Anyway, with mold in head I tried a salmon mousse recipe from one of my old retro cookbooks, enhancing it a bit by adding some smoked salmon, dill and capers, and it came out dyn-O-mite! great salmon flavor. I made it again recently for a party, and it was a hit. This is one retro recipe that deserves a place her in the present.
2 tablespoons butter
1.5 packets unflavored gelatin
1/4 cup cold water
1/2 cup boiling water
1/2 cup mayonnaise
2 tablespoons lemon juice
2 tablespoons onion, minced
1/2 teaspoon hot sauce
1/2 teaspoon Worcestershire
1 tablespoon smoked paprika
2 teaspoons salt
2 tablespoons fresh dill
3 tablespoons capers
15 oz salmon
4 oz smoked salmon
1 cup heavy cream
Note, I've using some high quality salmon in this recipe, such as the stuff that comes in the foil packets, which is tasty, healthy and bone free. If you're tempted to save a buck and use the canned stuff, like this,
Don't. The canned stuff is much lower quality and is chock full of bones, which you'll either have to pick out or serve to your guests--neither a good option. Finally you can use fresh salmon if you have it available, but be sure to pick out those pin bones.
Grease a 6-cup fish mold with butter.
Mince the onion:
Add regular and smoked salmon to a food processor:
And pulse this until the fish is well broken up into small granules.
Soften the gelatin in 1/4 cup cold water.
Add 1/2 cup boiling water and stir until the gelatin has dissolved.
Add the mayonnaise,
and the lemon juice, onion, hot sauce, Worcestershire, paprika, and salt and mix well.
Fold in the salmon and capers and dill.
Add the whipped cream
and continue folding until everything is well combined.
Pour the mixture into the prepared mold.
Smooth everything out:
Cover with plastic wrap and chill in the refrigerator for 8 hours.
Delicately invert the mold and onto a platter, tapping it to release the mousse. You can then garnish the platter with more dill or similar. I also like to decorate the fish by using some lemon peel slices to make tail fins and a mouth, and use an olive slice for an eye.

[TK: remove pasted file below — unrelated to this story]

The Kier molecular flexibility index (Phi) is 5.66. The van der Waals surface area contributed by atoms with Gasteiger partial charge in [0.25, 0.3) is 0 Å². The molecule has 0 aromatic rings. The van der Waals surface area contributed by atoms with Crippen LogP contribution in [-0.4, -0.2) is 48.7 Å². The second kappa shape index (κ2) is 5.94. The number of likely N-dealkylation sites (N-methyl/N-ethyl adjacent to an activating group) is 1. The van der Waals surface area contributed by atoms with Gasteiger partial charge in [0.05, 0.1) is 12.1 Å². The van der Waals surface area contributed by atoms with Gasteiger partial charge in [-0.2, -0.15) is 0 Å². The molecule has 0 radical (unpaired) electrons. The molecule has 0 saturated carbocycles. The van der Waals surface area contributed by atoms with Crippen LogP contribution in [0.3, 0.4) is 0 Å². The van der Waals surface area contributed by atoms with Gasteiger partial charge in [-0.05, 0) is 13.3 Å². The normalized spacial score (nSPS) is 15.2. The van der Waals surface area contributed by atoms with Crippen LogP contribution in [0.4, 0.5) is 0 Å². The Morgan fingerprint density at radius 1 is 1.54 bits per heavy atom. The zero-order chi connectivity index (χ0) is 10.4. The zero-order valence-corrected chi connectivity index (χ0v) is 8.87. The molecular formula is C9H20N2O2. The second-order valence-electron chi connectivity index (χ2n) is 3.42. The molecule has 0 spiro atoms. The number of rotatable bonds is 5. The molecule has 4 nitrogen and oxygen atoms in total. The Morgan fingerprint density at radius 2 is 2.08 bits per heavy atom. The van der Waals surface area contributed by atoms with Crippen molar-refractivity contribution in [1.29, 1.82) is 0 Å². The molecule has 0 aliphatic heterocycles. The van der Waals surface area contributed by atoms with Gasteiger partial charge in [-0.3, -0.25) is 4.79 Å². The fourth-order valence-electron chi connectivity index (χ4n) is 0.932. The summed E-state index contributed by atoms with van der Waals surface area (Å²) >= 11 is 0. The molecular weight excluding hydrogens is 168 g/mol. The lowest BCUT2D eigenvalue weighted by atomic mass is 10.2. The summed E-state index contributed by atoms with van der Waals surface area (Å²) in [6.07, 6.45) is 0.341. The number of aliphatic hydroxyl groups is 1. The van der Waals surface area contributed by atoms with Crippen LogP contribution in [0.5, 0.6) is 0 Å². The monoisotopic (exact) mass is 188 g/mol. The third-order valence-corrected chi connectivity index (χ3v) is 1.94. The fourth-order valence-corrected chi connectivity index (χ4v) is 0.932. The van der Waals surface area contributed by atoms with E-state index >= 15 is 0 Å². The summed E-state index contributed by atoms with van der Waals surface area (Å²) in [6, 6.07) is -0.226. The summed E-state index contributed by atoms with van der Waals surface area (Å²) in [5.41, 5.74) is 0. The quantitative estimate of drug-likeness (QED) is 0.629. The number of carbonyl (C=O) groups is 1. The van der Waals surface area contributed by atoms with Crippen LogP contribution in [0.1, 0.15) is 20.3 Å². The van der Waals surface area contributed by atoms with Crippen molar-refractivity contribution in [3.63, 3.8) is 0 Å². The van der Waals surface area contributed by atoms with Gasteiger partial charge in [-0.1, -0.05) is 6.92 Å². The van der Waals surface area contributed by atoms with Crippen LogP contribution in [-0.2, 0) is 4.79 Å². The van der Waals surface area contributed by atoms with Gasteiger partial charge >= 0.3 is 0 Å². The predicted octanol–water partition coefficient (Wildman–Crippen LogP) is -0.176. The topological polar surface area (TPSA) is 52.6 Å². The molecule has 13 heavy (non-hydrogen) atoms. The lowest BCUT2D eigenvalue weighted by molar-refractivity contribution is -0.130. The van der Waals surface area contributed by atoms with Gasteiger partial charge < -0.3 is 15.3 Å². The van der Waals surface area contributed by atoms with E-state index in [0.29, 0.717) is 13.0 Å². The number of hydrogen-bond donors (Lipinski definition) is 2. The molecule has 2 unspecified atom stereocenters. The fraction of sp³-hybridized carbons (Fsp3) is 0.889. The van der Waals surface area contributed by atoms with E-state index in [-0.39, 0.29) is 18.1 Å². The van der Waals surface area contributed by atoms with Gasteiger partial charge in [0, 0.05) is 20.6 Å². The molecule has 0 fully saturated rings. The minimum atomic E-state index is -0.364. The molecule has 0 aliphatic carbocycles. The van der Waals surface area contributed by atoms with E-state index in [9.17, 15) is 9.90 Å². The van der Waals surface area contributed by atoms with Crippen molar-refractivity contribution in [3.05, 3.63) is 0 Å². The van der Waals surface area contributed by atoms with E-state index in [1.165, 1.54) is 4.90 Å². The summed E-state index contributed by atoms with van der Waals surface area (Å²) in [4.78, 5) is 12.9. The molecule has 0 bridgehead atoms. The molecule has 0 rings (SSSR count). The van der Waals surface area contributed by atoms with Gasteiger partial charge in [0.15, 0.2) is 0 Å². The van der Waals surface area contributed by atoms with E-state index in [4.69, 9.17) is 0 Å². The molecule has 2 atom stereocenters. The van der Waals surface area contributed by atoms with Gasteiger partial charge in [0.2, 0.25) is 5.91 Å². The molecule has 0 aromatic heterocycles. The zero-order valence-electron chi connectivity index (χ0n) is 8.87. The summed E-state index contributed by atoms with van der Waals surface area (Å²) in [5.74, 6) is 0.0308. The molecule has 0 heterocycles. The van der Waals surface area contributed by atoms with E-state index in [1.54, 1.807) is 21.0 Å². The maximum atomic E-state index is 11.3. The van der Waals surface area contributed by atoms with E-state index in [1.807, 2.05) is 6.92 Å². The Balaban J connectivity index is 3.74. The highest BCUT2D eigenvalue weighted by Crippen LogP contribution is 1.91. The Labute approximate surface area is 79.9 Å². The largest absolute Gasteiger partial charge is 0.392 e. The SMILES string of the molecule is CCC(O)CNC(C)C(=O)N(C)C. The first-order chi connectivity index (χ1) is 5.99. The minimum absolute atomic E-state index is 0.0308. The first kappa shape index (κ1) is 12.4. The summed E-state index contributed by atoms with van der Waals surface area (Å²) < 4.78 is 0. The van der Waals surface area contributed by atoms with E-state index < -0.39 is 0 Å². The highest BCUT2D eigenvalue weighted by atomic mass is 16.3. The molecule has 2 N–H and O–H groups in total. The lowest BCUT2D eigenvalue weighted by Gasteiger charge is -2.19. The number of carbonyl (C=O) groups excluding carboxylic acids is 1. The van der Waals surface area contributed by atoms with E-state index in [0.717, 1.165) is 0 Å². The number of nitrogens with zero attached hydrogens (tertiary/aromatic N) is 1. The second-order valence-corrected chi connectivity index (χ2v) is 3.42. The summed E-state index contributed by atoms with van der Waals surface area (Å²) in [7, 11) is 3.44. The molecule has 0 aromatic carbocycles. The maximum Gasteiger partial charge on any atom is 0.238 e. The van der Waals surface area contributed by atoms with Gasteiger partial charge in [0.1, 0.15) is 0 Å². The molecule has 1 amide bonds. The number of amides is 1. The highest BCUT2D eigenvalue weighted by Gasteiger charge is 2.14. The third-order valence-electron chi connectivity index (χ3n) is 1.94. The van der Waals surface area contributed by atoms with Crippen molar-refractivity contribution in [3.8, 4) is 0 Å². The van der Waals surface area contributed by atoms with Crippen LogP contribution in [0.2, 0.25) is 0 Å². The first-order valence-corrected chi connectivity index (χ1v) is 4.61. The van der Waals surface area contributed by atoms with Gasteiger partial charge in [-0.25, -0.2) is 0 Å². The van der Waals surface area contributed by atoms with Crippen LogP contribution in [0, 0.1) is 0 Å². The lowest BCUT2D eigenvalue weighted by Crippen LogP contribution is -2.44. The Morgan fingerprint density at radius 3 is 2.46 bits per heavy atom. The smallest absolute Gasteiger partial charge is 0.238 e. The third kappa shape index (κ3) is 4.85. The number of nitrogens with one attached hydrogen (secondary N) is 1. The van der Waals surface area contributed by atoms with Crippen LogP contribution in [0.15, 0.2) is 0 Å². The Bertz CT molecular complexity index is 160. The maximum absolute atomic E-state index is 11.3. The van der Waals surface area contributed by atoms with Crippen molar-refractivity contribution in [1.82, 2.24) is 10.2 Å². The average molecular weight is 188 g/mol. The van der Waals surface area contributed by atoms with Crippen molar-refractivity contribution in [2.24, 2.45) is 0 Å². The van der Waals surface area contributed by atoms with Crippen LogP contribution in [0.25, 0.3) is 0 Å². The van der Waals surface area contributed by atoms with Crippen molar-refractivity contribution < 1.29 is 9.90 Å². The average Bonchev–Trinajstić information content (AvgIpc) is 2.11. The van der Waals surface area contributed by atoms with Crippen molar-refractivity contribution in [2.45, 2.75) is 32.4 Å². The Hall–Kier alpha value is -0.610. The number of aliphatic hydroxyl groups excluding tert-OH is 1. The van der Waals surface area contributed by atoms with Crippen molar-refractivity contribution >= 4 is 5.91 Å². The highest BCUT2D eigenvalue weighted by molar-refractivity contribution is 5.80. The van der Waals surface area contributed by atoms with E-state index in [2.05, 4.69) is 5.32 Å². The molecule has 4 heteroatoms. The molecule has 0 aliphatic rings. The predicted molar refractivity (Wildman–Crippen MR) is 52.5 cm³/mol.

You can also sprinkle a little more smoked paprika on the midsection for a tasty, decorative effect.
Until next time,
Saturday, May 28, 2016
Vodka sauce is quite the trendy sauce these days--perhaps because vodka itself has become so trendy of late. But you may ask yourself, "the best vodkas are basically colorless, odorless and tasteless...how could they be contributing any flavor to a tomato based sauce?
Well, the key is basic chemistry. Now, I'm no chemist, but here's what I've gathered in doing a little research. Tomatoes, those wonderful little red balls of deliciousness, have what you might call some untasteable flavors that are hidden away within. Just cooking the tomatoes isn't enough to bring out these flavors--they require a catalyst--in this case alcohol, because those flavor compounds are alcohol-soluble, meaning they show up for duty when we add a little booze to the sauce.
Now, folks have been doing this for centuries by adding wine to their tomato dishes, and that works great--but wine also adds flavor compounds of its own, which isn't necessarily a bad thing, if that's the flavor your going for, but if you want, dear friends, the most prefect, unadulterated tomato flavor experience you've ever had, make some vodka sauce. Your taste buds will be slap-happy with tomato goodness.
1 cup vodka
1 teaspoon crushed red pepper flakes
2 tablespoons olive oil
3 oz prosciutto
1 large garlic clove
2 tablespoons fresh basil
28 ounce crushed tomatoes
28 oz tomato sauce
1 cup heavy cream
8 oz Penne Pasta
Heat the olive oil in a skillet.
Dice your onion...
And julienne your prosciutto...
and sauté them both in the oil until the onions are starting to clear and turn golden.
mince basil and add it to the skillet
mince garlic and add that to the skillet as well
add crushed tomatoes and tomato sauce
add the vodka
let simmer covered for 20 minutes. The bulk of the alcohol with boil away, but in the process it will bring out those alcohol-soluble tomato flavors.
add heavy cream
And cook a few more minutes to heat through.
cook the pasta according to package directions while the sauce is cooking. Serve the sauce over the pasta with some Parmesan and a little more basil if you like.
Until next time,